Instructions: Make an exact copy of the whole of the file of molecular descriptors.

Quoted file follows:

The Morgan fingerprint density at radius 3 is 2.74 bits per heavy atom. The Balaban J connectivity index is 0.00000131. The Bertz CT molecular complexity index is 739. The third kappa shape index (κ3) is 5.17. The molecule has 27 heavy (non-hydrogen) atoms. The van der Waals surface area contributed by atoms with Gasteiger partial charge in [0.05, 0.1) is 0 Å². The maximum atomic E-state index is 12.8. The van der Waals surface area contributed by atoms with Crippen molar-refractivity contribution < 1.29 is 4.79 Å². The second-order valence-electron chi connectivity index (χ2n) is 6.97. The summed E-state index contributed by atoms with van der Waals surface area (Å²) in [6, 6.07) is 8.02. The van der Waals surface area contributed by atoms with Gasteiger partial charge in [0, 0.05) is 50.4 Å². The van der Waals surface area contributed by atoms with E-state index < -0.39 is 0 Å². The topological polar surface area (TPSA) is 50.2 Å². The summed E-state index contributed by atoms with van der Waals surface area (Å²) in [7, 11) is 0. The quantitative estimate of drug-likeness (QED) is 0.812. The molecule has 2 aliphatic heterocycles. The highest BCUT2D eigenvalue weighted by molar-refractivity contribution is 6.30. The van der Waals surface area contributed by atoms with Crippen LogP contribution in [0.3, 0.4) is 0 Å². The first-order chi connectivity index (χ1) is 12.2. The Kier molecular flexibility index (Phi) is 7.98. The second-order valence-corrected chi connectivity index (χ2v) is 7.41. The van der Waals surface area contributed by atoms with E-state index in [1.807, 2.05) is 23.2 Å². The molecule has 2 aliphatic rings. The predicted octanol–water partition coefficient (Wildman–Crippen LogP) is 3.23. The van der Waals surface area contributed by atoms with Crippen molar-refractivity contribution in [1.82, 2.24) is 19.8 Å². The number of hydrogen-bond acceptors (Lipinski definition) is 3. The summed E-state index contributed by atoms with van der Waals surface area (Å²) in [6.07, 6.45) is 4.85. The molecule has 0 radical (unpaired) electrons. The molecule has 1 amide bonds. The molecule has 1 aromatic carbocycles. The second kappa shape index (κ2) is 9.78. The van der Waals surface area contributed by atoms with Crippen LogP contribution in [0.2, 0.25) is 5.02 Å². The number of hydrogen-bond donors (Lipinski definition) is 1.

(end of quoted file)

The Morgan fingerprint density at radius 3 is 2.74 bits per heavy atom. The Balaban J connectivity index is 0.00000131. The Bertz CT molecular complexity index is 739. The third kappa shape index (κ3) is 5.17. The molecule has 27 heavy (non-hydrogen) atoms. The van der Waals surface area contributed by atoms with Gasteiger partial charge in [0.05, 0.1) is 0 Å². The maximum atomic E-state index is 12.8. The van der Waals surface area contributed by atoms with Crippen molar-refractivity contribution < 1.29 is 4.79 Å². The second-order valence-electron chi connectivity index (χ2n) is 6.97. The summed E-state index contributed by atoms with van der Waals surface area (Å²) in [6, 6.07) is 8.02. The van der Waals surface area contributed by atoms with Gasteiger partial charge in [0, 0.05) is 50.4 Å². The van der Waals surface area contributed by atoms with E-state index < -0.39 is 0 Å². The topological polar surface area (TPSA) is 50.2 Å². The summed E-state index contributed by atoms with van der Waals surface area (Å²) in [7, 11) is 0. The quantitative estimate of drug-likeness (QED) is 0.812. The molecule has 2 aliphatic heterocycles. The highest BCUT2D eigenvalue weighted by molar-refractivity contribution is 6.30. The van der Waals surface area contributed by atoms with Crippen LogP contribution in [0.3, 0.4) is 0 Å². The first-order chi connectivity index (χ1) is 12.2. The Kier molecular flexibility index (Phi) is 7.98. The second-order valence-corrected chi connectivity index (χ2v) is 7.41. The van der Waals surface area contributed by atoms with E-state index in [1.807, 2.05) is 23.2 Å². The molecule has 2 aliphatic rings. The predicted octanol–water partition coefficient (Wildman–Crippen LogP) is 3.23. The van der Waals surface area contributed by atoms with Crippen molar-refractivity contribution in [1.82, 2.24) is 19.8 Å². The number of hydrogen-bond acceptors (Lipinski definition) is 3. The summed E-state index contributed by atoms with van der Waals surface area (Å²) in [6.07, 6.45) is 4.85. The molecule has 0 radical (unpaired) electrons. The molecule has 1 amide bonds. The molecule has 1 aromatic carbocycles. The second kappa shape index (κ2) is 9.78. The van der Waals surface area contributed by atoms with Crippen LogP contribution in [0.2, 0.25) is 5.02 Å². The number of hydrogen-bond donors (Lipinski definition) is 1.